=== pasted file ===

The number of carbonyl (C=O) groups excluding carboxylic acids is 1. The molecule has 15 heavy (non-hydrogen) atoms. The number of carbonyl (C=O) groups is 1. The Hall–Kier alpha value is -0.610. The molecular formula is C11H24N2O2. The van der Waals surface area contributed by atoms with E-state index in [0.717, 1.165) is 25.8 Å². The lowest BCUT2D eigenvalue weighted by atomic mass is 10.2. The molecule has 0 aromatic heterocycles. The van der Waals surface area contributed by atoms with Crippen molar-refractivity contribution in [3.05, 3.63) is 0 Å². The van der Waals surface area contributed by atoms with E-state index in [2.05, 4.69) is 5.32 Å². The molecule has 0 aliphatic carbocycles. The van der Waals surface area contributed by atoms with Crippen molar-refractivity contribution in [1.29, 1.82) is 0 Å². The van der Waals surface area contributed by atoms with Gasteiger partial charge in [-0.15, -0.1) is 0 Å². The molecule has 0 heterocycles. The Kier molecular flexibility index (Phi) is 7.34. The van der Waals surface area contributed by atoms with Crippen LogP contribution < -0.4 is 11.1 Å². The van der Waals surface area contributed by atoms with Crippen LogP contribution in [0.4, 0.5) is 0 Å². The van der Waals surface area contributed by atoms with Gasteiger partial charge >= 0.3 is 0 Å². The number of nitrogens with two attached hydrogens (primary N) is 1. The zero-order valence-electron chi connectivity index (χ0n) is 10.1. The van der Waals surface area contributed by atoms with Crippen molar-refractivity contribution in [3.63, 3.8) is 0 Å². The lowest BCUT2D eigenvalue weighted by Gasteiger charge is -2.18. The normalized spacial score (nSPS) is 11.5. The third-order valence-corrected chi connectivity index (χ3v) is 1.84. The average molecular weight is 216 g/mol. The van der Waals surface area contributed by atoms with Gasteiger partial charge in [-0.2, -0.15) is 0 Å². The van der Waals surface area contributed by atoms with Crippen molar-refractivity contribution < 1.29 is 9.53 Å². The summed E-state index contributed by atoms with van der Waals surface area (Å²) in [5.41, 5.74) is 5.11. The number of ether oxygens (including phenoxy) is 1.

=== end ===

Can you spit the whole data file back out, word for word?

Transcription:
The number of carbonyl (C=O) groups excluding carboxylic acids is 1. The molecule has 15 heavy (non-hydrogen) atoms. The number of carbonyl (C=O) groups is 1. The Hall–Kier alpha value is -0.610. The molecular formula is C11H24N2O2. The van der Waals surface area contributed by atoms with E-state index in [0.717, 1.165) is 25.8 Å². The lowest BCUT2D eigenvalue weighted by atomic mass is 10.2. The molecule has 0 aromatic heterocycles. The van der Waals surface area contributed by atoms with Crippen molar-refractivity contribution in [3.05, 3.63) is 0 Å². The van der Waals surface area contributed by atoms with E-state index in [2.05, 4.69) is 5.32 Å². The molecule has 0 aliphatic carbocycles. The van der Waals surface area contributed by atoms with Crippen molar-refractivity contribution in [1.29, 1.82) is 0 Å². The van der Waals surface area contributed by atoms with Gasteiger partial charge in [-0.15, -0.1) is 0 Å². The molecule has 0 heterocycles. The Kier molecular flexibility index (Phi) is 7.34. The van der Waals surface area contributed by atoms with Crippen LogP contribution < -0.4 is 11.1 Å². The van der Waals surface area contributed by atoms with Crippen LogP contribution in [0.4, 0.5) is 0 Å². The van der Waals surface area contributed by atoms with Gasteiger partial charge >= 0.3 is 0 Å². The number of nitrogens with two attached hydrogens (primary N) is 1. The zero-order valence-electron chi connectivity index (χ0n) is 10.1. The van der Waals surface area contributed by atoms with Crippen molar-refractivity contribution in [3.63, 3.8) is 0 Å². The lowest BCUT2D eigenvalue weighted by Gasteiger charge is -2.18. The normalized spacial score (nSPS) is 11.5. The third-order valence-corrected chi connectivity index (χ3v) is 1.84. The average molecular weight is 216 g/mol. The van der Waals surface area contributed by atoms with Gasteiger partial charge in [-0.2, -0.15) is 0 Å². The van der Waals surface area contributed by atoms with Crippen molar-refractivity contribution < 1.29 is 9.53 Å². The summed E-state index contributed by atoms with van der Waals surface area (Å²) in [5.41, 5.74) is 5.11. The number of ether oxygens (including phenoxy) is 1.